Food Tech Rooms

Important considerations for food tech rooms

Food technology rooms need to be practical, safe & durable.
With a greater emphasis on health and the importance of a healthy and balanced diet, food technology is becoming an increasingly popular subject and you will need to create a safe and inspiring environment to support students.

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We have a range of resources to make planning your Food Tech Room refurbishment easy and hassle free.
You can download our Project Panning Guide packed full of key considerations and options for different layouts and you can also get some visual inspiration from our image gallery.
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Will a perimeter, peninsular or island layout provide the safest and most practical workspace in your room?

It’s important to consider the flexibility of the layout so that it is suitable for both theory and practical lessons. There are advantages and disadvantages of whichever layout but generally a peninsular layout is preferential as it provides the largest amount of workspace by utilising both the perimeter and centre of the room. Students can work from both sides of the peninsular workstations which helps to divide the class up into more manageable and focused groups. Peninsular workstations also allow for high tables and stools (same height as the workstations) to be pushed up to the end to create space for students to work during theory lessons.

The three main work areas; the sink, cooker and fridge, should be positioned intelligengly and at a suitable distance apart from each other to ensure that lessons can run smoothly.

Ideally, there should be a sink and cooker for every two students and fridge space can usually be shared out between a larger group of students. Choose appliances carefully and ensure that they are durable and have long guarantees.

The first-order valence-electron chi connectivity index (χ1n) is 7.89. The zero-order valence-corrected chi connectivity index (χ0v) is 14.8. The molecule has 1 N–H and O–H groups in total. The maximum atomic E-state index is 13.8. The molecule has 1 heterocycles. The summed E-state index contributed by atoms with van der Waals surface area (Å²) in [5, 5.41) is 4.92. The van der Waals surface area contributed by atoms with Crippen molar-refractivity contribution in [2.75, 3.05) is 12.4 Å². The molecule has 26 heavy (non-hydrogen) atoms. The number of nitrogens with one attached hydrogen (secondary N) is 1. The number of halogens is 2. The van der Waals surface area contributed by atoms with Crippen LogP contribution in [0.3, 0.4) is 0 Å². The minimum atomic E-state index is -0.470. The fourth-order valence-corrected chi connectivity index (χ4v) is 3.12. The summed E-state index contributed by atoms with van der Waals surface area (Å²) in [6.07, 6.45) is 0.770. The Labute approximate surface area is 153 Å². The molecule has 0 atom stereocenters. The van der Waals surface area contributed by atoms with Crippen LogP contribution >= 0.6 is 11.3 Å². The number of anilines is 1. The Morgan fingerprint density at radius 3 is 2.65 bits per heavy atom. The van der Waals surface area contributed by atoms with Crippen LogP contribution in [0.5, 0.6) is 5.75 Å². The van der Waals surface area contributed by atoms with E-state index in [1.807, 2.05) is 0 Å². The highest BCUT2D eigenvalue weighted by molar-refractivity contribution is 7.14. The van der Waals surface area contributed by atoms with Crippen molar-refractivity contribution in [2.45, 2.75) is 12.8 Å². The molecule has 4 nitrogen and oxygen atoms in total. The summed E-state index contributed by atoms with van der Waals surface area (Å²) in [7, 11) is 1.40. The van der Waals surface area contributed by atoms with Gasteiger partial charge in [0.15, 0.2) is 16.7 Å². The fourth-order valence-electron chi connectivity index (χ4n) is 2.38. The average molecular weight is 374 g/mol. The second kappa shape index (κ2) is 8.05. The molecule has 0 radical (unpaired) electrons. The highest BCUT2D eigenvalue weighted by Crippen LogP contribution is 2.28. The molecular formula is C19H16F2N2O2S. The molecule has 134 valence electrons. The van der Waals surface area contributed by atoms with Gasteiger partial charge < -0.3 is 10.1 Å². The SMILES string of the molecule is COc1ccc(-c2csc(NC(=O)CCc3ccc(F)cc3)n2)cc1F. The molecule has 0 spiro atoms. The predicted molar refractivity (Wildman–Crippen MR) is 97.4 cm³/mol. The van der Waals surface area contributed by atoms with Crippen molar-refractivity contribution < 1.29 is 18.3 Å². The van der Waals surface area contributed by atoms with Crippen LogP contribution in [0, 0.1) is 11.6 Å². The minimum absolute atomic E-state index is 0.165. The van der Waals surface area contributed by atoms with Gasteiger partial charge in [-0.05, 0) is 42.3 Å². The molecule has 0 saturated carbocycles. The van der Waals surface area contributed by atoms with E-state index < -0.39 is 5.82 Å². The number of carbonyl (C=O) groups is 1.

Plenty of storage space will be required to keep your food tech room uncluttered, clean and safe and to ensure maximum productivity during lessons. It is useful to have storage near to the workstations so that students have access to all that they need without having to cross the room.

There should also be plenty of cupboard and/or drawer storage. Many schools find that deep pan drawers provide a lot of storage space and are easier to access than cupboards.


Furniture and materials need to be hardwearing and practical to ensure the food tech space is preserved for years to come.

Work surfaces should be made from solid, easy-to-wipe materials that are non-porous and highly resistant.

Smooth surfaces will help to protect against the build up of food particles. Light colours will keep the room looking bright and to ensure dirt doesn’t get missed. Similarly, the flooring in your food tech room should be resistant and easy to keep hygienic.

Health & Safety

The layout of your food tech room must be in line with safety regulations. To help prevent accidents students must be able to work at a suitable distance from cookers and hobs and from other students.

Provision of emergency push stop buttons and isolation switches for each oven and extraction systems for dispersing steam and cooking fumes are essential.

The food tech room must be DDA compliant, providing at least one work space that is suitable for wheelchair users.

Loose Furniture

Flexible solutions such flip top tables and stackable stools that can be easily set up for theory lessons and then stored away neatly for practical lessons are ideal.

Food technology teaches valuable skills for future careers and by providing a stimulating and comfortable learning environment you will encourage students to achieve outstanding results.